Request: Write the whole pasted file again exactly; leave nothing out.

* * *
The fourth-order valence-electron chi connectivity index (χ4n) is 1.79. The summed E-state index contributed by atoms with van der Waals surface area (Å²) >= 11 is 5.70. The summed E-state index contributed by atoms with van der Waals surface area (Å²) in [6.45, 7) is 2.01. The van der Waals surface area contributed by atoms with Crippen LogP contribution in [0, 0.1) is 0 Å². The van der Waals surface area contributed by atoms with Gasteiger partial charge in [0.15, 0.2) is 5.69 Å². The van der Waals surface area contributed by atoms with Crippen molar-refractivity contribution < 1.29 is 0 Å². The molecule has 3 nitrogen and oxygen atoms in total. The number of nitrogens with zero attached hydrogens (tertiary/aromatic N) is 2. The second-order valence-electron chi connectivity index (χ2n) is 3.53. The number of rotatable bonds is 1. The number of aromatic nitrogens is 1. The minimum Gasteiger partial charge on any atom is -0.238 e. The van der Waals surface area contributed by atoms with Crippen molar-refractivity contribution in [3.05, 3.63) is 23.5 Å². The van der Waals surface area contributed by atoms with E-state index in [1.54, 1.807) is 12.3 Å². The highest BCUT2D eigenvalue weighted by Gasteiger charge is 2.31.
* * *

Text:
The fourth-order valence-electron chi connectivity index (χ4n) is 1.79. The summed E-state index contributed by atoms with van der Waals surface area (Å²) >= 11 is 5.70. The summed E-state index contributed by atoms with van der Waals surface area (Å²) in [6.45, 7) is 2.01. The van der Waals surface area contributed by atoms with Crippen LogP contribution in [0, 0.1) is 0 Å². The van der Waals surface area contributed by atoms with Gasteiger partial charge in [0.15, 0.2) is 5.69 Å². The van der Waals surface area contributed by atoms with Crippen molar-refractivity contribution < 1.29 is 0 Å². The molecule has 3 nitrogen and oxygen atoms in total. The number of nitrogens with zero attached hydrogens (tertiary/aromatic N) is 2. The second-order valence-electron chi connectivity index (χ2n) is 3.53. The number of rotatable bonds is 1. The number of aromatic nitrogens is 1. The minimum Gasteiger partial charge on any atom is -0.238 e. The van der Waals surface area contributed by atoms with Crippen molar-refractivity contribution in [3.05, 3.63) is 23.5 Å². The van der Waals surface area contributed by atoms with E-state index in [1.54, 1.807) is 12.3 Å². The highest BCUT2D eigenvalue weighted by Gasteiger charge is 2.31.